Windows App Profile - Active Directory Group Filtering


The format of the filter expression is a sequence of colon-separated filter terms. Each filter term is either an inclusive filter term or an exclusive filter term.
A filter term consists of the string include or exclude followed by a colon, followed by a regular expression specifying the expression used for matching against group names.
For example, the following is a filter expression containing 2 inclusive filter terms followed by an exclusive filter term:


The filter expression is evaluated against each group name by processing filter terms sequentially in the order they are listed in the filter expression. The first encountered match expression that matches the group name will terminate evaluation of the filter expression and return either an inclusive or exclusive result depending on whether the filter term is an inclusive or exclusive filter term. If none of the match expressions listed in the filter expression match the group name then the default return result is to exclude the group.

The regular expression syntax is a regular expression grammar which is documented below (see the section below: Regular Expression Syntax for group filter expression). If the regular expression contains a colon character ( : ) this should be escaped into a double-colon sequence ( :: ) due to the fact that the colon character is used to delimit the filter terms in the filter expression and to delimit the “include” or “exclude” string from the regular expression itself.

Regular expressions are case sensitive, therefore the group names must use the correct case, e.g. "Finance Group" is not the same as "finance group".



The following table lists examples of group filter expressions:




Includes only the group with the string “SnapClientUsers” somewhere in its name and excludes all other groups.


Includes all groups that begin with the character “!” and excludes all other groups.


Excludes all groups that begin with the string “SG-” and includes all other groups.


Includes all groups that begin with the string “DG:” and excludes all other groups. The presence of the double-colon ( :: ) is necessary to escape the colon character included within the regular expression.


Includes all groups


Excludes all groups



This table lists the metacharacters understood by the regular expression grammar:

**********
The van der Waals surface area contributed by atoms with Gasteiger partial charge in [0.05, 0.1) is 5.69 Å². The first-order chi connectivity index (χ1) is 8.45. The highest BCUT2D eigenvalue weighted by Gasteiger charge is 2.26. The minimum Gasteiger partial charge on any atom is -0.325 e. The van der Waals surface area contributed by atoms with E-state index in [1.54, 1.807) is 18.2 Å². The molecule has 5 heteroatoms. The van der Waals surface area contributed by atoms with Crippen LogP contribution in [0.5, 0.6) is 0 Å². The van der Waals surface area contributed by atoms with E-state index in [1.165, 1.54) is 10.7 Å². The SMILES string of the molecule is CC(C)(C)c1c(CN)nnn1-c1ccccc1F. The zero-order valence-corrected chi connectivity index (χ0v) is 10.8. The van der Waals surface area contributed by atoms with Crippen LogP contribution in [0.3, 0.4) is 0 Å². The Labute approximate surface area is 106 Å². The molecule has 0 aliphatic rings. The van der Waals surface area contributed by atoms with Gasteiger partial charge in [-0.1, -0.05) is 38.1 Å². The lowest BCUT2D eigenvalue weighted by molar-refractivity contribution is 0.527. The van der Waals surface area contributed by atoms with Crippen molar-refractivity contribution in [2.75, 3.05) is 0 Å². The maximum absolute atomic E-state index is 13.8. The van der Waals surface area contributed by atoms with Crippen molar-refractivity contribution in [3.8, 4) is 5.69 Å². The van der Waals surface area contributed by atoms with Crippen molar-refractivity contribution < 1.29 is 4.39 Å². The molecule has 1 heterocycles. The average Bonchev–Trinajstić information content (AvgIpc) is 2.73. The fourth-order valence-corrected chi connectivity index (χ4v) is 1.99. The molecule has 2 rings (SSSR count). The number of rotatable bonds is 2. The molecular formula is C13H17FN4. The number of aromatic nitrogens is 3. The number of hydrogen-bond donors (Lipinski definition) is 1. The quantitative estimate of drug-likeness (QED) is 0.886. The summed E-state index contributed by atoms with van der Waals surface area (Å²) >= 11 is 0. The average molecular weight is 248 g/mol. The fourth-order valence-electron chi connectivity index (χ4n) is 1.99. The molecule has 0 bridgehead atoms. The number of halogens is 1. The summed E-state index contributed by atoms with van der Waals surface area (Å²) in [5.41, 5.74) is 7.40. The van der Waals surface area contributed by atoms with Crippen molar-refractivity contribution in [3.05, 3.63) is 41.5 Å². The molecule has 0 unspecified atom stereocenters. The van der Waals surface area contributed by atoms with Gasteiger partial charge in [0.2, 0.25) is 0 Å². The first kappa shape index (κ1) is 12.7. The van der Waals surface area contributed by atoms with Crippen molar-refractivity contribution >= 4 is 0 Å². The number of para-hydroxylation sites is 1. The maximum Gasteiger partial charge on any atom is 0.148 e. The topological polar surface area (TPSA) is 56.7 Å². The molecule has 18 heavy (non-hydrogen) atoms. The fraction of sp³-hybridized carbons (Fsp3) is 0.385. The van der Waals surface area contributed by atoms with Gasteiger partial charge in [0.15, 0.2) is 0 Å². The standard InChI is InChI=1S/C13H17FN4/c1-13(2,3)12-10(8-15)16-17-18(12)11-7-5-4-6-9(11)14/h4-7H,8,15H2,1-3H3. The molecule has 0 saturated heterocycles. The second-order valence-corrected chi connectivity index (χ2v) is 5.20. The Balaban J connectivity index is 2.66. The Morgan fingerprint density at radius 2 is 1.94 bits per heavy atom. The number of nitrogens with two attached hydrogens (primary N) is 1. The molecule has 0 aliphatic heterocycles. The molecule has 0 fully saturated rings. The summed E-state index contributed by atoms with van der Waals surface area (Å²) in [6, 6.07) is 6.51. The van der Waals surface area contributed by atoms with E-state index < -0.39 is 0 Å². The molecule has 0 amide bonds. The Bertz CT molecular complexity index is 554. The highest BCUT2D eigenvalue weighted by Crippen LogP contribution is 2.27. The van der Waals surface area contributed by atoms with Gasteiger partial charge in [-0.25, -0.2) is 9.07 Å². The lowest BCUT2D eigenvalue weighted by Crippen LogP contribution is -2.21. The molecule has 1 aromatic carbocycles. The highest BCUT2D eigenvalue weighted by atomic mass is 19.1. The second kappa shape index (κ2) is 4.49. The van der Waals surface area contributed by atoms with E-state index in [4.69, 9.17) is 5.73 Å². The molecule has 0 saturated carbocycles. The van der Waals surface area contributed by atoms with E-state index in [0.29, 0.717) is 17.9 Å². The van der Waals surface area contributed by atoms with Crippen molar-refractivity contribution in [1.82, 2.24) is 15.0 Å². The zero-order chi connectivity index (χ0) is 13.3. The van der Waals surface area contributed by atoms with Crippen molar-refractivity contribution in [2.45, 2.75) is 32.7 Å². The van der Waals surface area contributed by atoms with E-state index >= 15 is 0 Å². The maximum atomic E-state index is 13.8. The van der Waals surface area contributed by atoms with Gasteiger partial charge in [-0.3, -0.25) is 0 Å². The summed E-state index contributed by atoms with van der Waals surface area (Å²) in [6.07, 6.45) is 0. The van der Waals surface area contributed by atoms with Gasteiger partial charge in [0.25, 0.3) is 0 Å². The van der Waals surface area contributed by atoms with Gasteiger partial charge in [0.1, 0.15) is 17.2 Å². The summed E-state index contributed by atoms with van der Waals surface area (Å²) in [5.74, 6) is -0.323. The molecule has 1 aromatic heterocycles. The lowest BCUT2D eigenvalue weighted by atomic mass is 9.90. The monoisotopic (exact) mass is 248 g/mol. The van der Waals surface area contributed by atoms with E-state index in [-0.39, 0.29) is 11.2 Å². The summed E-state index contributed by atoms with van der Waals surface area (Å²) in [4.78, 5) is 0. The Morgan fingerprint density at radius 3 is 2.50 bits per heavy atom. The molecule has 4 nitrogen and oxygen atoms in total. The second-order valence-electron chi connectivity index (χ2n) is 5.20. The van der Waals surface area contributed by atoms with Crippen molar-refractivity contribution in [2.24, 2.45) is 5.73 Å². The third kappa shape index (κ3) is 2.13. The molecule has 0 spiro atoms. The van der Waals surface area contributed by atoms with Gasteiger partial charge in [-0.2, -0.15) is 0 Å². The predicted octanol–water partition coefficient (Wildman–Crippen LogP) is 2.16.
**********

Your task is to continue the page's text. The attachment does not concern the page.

Matches any single character.

[ ]

Indicates a character class. Matches any character inside the brackets (for example, [abc] matches "a", "b", and "c").


If this metacharacter occurs at the start of a character class, it negates the character class. A negated character class matches any character except those inside the brackets (for example, [^abc] matches all characters except "a", "b", and "c").

If ^ is at the beginning of the regular expression, it matches the beginning of the input (for example, ^[abc] will only match input that begins with "a", "b", or "c").


In a character class, indicates a range of characters (for example, [0-9] matches any of the digits "0" through "9").


Indicates that the preceding expression is optional: it matches once or not at all (for example, [0-9][0-9]? matches "2" and "12").


Indicates that the preceding expression matches one or more times (for example, [0-9]+ matches "1", "13", "456", and so on).


Indicates that the preceding expression matches zero or more times.

??, +?, *?

Non-greedy versions of ?, +, and *. These match as little as possible, unlike the greedy versions that match as much as possible (for example, given the input "<abc><def>", <.*?> matches "<abc>" while <.*> matches "<abc><def>").

( )

Grouping operator. Example: (\d+,)*\d+ matches a list of numbers separated by commas (for example, "1" or "1,23,456").

{ }

Indicates a match group. The actual text in the input that matches the expression inside the braces has no significance when evaluating the filter expression.


Escape character: interpret the next character literally (for example, [0-9]+ matches one or more digits, but [0-9]\+ matches a digit followed by a plus character). Also used for abbreviations (such as \a for any alphanumeric character; see the following table).

If \ is followed by a number n, it matches the nth match group (starting from 0). Example: <{.*?}>.*?</\0> matches "<head>Contents</head>".

Note that, in C++ string literals, two backslashes must be used: "\\+", "\\a", "<{.*?}>.*?</\\0>".


At the end of a regular expression, this character matches the end of the input (for example, [0-9]$ matches a digit at the end of the input).


Alternation operator: separates two expressions, exactly one of which matches (for example, T|the matches "The" or "the").


Negation operator: the expression following ! does not match the input (for example, a!b matches "a" not followed by "b").


The regular expression grammar can handle abbreviations, such as \d instead of [0-9]. The abbreviations are provided by the character traits class passed in the CharTraits parameter. The predefined character traits classes provide the following abbreviations:




Any alphanumeric character: ([a-zA-Z0-9])


White space (blank): ([ \\t])


Any alphabetic character: ([a-zA-Z])


Any decimal digit: ([0-9])


Any hexadecimal digit: ([0-9a-fA-F])


Newline: (\r|(\r?\n))


A quoted string: (\"[^\"]*\")|(\'[^\']*\')


A simple word: ([a-zA-Z]+)


An integer: ([0-9]+)


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